Robert Frank 1924-2019

Robert Frank at his home in Mabou on Cape Breton Island, Nova Scotia photos by Chad Tobin

Robert Frank died today. As Sean O’Hagan wrote for The Guardian “it is impossible to imagine photography’s recent past and overwhelmingly confusing present without (Robert Frank’s) lingeringly pervasive presence. Frank was 31 in 1955 when he secured the Guggenheim Grant… He shot around 28,000 pictures. When Les Americains was published by Robert Delpire in France in 1958, it consisted of just 83 black and white images, but it changed the nature of photography, what it could say and how it could say it… it remains perhaps the most influential photography book of the 20th century… (Robert Frank) caught what Diane Arbus called the ‘hollowness’ at the heart of many American lives, the chasm between the American dream and the everyday reality.” One of the photographers I know in Cape Breton, Chad Tobin, @tobinchad, has been photographing Robert Frank at his summer home in Mabou, Nova Scotia for ten years now. He and Robert Frank had a special connection.

There are a lot of talented photographers in Cape Breton, Nova Scotia and I’ve been privileged to mentor and teach a workshop there. Chad Tobin, has been photographing Robert Frank at his summer home in Mabou, Nova Scotia for ten years now. It seems like a grand statement, but Robert Frank influenced every social documentary photographer since his book “The Americans” came out in the 1950’s. I know he influenced me.

This is from the NYT Obituary today: “Mr. Frank may well have been the unwitting father of what became known in the late 1960’s as the snapshot aesthetic, a personal offhand style that sought to capture the look and feel of spontaneity in an authentic moment. The pictures had a profound influence on the way photographers began to approach not only their subjects but also the picture frame.”

About the author

RANDY OLSON’s 27 National Geographic magazine projects have taken him to many countries in Africa, the Siberian Arctic, Abu Dhabi, American Samoa, Austria, Australia, Brazil, Canada, China, Dubai, Guyana, Iceland, India, Indonesia, Iraq, Italy, Japan, Kamchatka, Newfoundland, Pakistan, Palmyra, Republic of Georgia, Russia, Spain, Switzerland, Thailand, Turkey, and the South Pacific.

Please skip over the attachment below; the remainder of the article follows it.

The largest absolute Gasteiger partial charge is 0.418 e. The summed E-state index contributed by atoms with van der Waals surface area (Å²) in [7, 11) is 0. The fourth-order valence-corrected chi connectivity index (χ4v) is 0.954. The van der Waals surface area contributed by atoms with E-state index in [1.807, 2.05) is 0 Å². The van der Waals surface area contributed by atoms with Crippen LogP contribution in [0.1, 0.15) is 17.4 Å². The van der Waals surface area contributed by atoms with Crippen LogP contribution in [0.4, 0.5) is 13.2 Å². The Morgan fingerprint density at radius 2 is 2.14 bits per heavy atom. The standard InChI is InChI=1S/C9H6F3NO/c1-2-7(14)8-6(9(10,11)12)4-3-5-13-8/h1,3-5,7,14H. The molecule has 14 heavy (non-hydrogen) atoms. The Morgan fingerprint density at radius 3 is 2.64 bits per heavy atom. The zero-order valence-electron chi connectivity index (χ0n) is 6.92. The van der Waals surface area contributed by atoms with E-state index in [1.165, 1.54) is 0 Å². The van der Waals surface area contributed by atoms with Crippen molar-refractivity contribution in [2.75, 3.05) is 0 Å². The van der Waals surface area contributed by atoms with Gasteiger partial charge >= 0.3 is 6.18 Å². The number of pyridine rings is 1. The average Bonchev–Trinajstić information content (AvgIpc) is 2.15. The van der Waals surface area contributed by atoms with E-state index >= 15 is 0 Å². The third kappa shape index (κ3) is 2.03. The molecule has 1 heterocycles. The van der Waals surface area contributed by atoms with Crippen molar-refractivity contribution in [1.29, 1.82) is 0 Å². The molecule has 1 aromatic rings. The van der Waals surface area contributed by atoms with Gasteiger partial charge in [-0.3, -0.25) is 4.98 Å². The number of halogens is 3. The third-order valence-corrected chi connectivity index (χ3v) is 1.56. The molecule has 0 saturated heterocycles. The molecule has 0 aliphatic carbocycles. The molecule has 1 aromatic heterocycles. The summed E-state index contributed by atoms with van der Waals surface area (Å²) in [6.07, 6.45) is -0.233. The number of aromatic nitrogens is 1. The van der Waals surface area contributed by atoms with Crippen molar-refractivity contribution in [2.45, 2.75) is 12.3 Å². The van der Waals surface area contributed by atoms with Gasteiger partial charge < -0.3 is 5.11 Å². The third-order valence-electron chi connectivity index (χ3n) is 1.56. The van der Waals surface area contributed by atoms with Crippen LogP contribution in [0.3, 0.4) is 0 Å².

National Geographic Society published a book of his work in their Masters of Photography series in January 2011. Olson was the 2003 Magazine Photographer of the Year in the Pictures of the Year International (POYi) competition, and was also awarded POYi’s 1992 Newspaper Photographer of the Year—one of only two photographers to win in both media in the largest photojournalism contest operating continuously since World War II. While working at The Pittsburgh Press, Olson received an Alicia Patterson Fellowship to support a seven-year project documenting a family with AIDS, and a Robert F. Kennedy Award for his story on problems with Section 8 housing. He was also awarded the Nikon Sabbatical and a grant from the National Archives to save the Pictures of the Year collection.
Melissa Farlow and Randy Olson are photojournalists in the documentary tradition. Their work has taken them to 50 countries over the past 20 years. Even though they are published in LIFE, GEO, Smithsonian and other magazines, they have primarily worked on 50 projects for the National Geographic Society. They normally work individually, but have co-produced National Geographic magazine stories on northern California, American national parks, and the Alps. They photographed the southern United States for a book by Collins Publishing and have collaborated on over 70 books by various publishers.